Reporting from Jerusalem and Beijing— As a child growing up in Kaifeng in central China, Jin Jin was constantly reminded of her unusual heritage.
"We weren't supposed to eat pork, our graves were different from other people, and we had a mezuza on our door," said the 25-year-old, referring to the prayer scroll affixed to doorways of Jewish homes.
Her father told her of a faraway land called Israel that he said was her rightful home, she recalls. But "we didn't know anything about daily prayers or the weekly reading of the Torah."
Jin has since fulfilled her father's dream. On a hot summer day in Jerusalem, where she works as a tour guide for Chinese citizens visiting Israel, Jin, who now goes by the Hebrew name Yecholya, wore a long khaki skirt, indicative of her conservative religious views, and Teva-like sandals, the national footwear of Israel.
Jin and her relatives belong to a community of Chinese Jews that was established in the 9th century by Persian traders who traveled along the Silk Road to Kaifeng, at the time China's capital.
Records documenting the group's history are spotty, but experts do know that some of the Jewish traders settled in Kaifeng and eventually built a synagogue with official recognition from the emperor. After the last rabbi in Kaifeng died in 1809, many began to forsake their religious practices while holding on to certain traditions, like the prohibition against pork and the celebration of a communal meal on Passover.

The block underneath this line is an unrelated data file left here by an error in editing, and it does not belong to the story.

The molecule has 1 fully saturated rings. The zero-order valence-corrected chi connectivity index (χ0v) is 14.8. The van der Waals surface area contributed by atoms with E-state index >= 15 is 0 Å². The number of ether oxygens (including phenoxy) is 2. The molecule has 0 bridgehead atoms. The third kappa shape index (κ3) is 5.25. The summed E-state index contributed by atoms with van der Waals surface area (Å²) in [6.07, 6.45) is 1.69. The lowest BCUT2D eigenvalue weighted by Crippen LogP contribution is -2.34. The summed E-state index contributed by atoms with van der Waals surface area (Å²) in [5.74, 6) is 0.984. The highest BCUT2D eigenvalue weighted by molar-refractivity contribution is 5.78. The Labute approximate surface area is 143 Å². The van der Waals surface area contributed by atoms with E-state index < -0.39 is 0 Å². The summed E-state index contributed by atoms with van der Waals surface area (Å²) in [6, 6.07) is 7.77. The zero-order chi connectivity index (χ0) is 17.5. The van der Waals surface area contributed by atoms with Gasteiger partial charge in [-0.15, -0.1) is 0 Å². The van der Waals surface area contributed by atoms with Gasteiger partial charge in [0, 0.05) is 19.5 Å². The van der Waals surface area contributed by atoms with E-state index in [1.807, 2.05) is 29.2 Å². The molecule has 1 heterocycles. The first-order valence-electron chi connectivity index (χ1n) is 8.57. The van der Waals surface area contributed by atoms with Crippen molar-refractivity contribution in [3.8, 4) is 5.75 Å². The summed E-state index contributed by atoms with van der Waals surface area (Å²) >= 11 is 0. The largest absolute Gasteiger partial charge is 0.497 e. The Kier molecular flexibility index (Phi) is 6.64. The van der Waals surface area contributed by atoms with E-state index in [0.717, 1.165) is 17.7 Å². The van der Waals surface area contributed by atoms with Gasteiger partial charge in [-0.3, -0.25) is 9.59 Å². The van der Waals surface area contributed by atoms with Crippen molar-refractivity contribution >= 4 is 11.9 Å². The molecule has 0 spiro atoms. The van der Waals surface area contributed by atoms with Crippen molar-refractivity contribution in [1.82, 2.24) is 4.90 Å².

Then in 2005, Shavei Israel arrived. The privately funded conservative religious organization, based in Jerusalem, specifically targets descendants of Jews who have lost their connection to the religion, such as those forced to convert to Catholicism during the Inquisition in Spain.
"Chinese have a strong reverence for ancestry," said Michael Freund, founder and chairman of Shavei Israel. "Even though they don't know how to read the Torah, they know they're Jewish."
So far the organization has helped 14 Jews, out of an estimated 3,000 who live in Kaifeng, move to Israel. But Freund complained that Israel's bureaucratic and religious red tape has prevented Shavei Israel from bringing over more of these Chinese Jews.
Because the community intermarried and based Jewishness on patrilineal heritage rather than matrilineal, the norm in Judaism, Kaifeng Jews who want to move to Israel need to undergo Orthodox conversions under Israeli law.
The process takes a year or more of study at an Orthodox yeshiva, and requires a final examination before a rabbinical court.
Jin was brought to Israel with three others from her hometown by Shavei Israel specifically to begin the conversion process. Once converted, she was eligible to remain in Israel under the country's Law of Return. The statute allows Jews to claim citizenship, which she did along with her three Chinese classmates. Jin's father remains in China, although she said he hopes to join her soon.
At first, Jin and others were indignant about the need to formally convert to Judaism.